Dating apps get a bad rap these days. In a recent Elite Daily article called “I'd Rather Be Single Than Try To Find Love On A Dating App,” Kelly Nelson describes why she's given up on swiping.
Essentially, she describes dating apps such as Tinder, Bumble and OkCupid as “hollow, shallow and time-consuming ways for people to look for love,” detailing how many profiles she has read “say things like, 'Say something to make me laugh,' [or] 'Don't bother swiping right if you don't like _____.'”
I understand her frustration.
I know as well as the next person how many jerks exist out there. But why waste time on these people? Swipe left and move on to someone who is actually worth your time and energy.
Yes, these people are assh*les. They have unrealistic expectations and (most likely) inflated egos.
But is this to say you've never met someone in person who's an arrogant dickhead? Have you never been ghosted by someone you've met offline?
I know I have.
What's worse is, sometimes, it's harder for me to pick up on someone's bad traits in person. It's not laid out in clear black and white, in the way it might be on a dating app.
Sometimes, I might find myself on a handful of dates with a guy before I realize how hollow and shallow he really is. Dating apps give us the opportunity to weed through these people before we waste our time.
However, all this is not to say disappointment isn't rampant when it comes to online dating: It is. But isn't disappointment pretty rampant when it comes to all forms of dating?
You may find yourself incompatible with someone you initially were excited about, or maybe you end up getting rejected by someone who you thought you could see a future with. This is a part of dating and a part of life. It's not unique to either our generation or our methods of finding love.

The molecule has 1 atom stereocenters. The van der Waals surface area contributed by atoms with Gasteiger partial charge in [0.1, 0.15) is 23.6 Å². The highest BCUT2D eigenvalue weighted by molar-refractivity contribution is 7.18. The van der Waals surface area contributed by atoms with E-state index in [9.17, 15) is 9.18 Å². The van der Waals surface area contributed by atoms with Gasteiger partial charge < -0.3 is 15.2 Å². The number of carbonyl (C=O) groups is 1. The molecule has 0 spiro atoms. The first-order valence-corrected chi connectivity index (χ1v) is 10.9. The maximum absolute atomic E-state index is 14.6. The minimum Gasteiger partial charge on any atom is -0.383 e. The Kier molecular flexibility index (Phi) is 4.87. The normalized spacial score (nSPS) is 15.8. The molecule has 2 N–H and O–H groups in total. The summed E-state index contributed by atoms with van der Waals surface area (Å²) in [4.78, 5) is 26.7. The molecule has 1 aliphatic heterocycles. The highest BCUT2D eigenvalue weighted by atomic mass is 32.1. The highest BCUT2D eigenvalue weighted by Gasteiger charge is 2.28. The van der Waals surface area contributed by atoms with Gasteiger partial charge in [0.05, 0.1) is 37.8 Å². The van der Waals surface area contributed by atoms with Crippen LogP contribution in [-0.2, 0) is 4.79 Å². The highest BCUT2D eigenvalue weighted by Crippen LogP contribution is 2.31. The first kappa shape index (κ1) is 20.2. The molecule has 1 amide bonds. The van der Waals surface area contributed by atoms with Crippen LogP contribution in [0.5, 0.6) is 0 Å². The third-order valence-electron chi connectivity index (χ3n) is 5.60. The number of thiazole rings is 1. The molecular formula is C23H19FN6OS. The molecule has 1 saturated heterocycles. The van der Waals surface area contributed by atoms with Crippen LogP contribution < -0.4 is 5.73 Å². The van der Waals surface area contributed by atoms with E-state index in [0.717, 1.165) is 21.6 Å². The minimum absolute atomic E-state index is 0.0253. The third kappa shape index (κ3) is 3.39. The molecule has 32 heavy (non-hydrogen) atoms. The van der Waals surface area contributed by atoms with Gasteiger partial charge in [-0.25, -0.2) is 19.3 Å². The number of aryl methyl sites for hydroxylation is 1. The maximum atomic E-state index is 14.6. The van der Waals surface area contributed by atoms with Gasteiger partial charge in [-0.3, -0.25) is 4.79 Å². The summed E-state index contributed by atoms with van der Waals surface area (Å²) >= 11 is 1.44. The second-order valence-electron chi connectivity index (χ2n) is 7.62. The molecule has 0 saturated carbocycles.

On the other side of the dating app coin, I know many happy, sincere and dedicated couples who've met online. Many of my now best friends are hidden gems I found on the world wide web. For that fact alone, I'm thankful for dating apps.
Don't get me wrong; dating apps carry a lot of problems with them. The fact that the next best thing is just a swipe away leaves people less committed, less willing to work on their current relationships and more elusive. I get that.
Call me a hopeless romantic, but I believe that when I meet my person, he'll stand by me, work for us and put in an effort that is genuine enough to match my own, regardless of whether we met on Tinder or at a crowded bar.
Dating apps are what you make of them. If you spend hours with your eyes glued to your phone, swiping right on jerks whose profiles indicate they're somehow not worthy from the start, these apps are bound to begin to feel draining and futile.
There's an alternative approach, though. There's a way to participate in this without getting engulfed in constantly looking for the next best thing.
Understand that your lobster might be online. He also might not. Be open and available to both options.
Kelly describes how “[t]he more negative my experiences got, the more I realized my love life is worth more than a dating app.” But here's the truth, and it might be hard to swallow: Dating is hard.
Dating is hard regardless of where you're looking. It's time-consuming, and often shallow at the start. These characteristics are not unique to online dating.
But the risk is worth the reward.
Choosing not to participate might shield you from the pain and frustration, but you'll also be missing out on the opportunity to meet new, interesting people who you might have a genuine connection with. I've met some real jerks online.
But I've also met some of my favorite humans on there as well. When it comes to my reflection of my online dating experiences, I'll live by Garth's famous words: “I could have missed the pain, but I'd have had to miss the dance.”
When it comes to love, I'll take the downside of pain for the upside of the dance any day.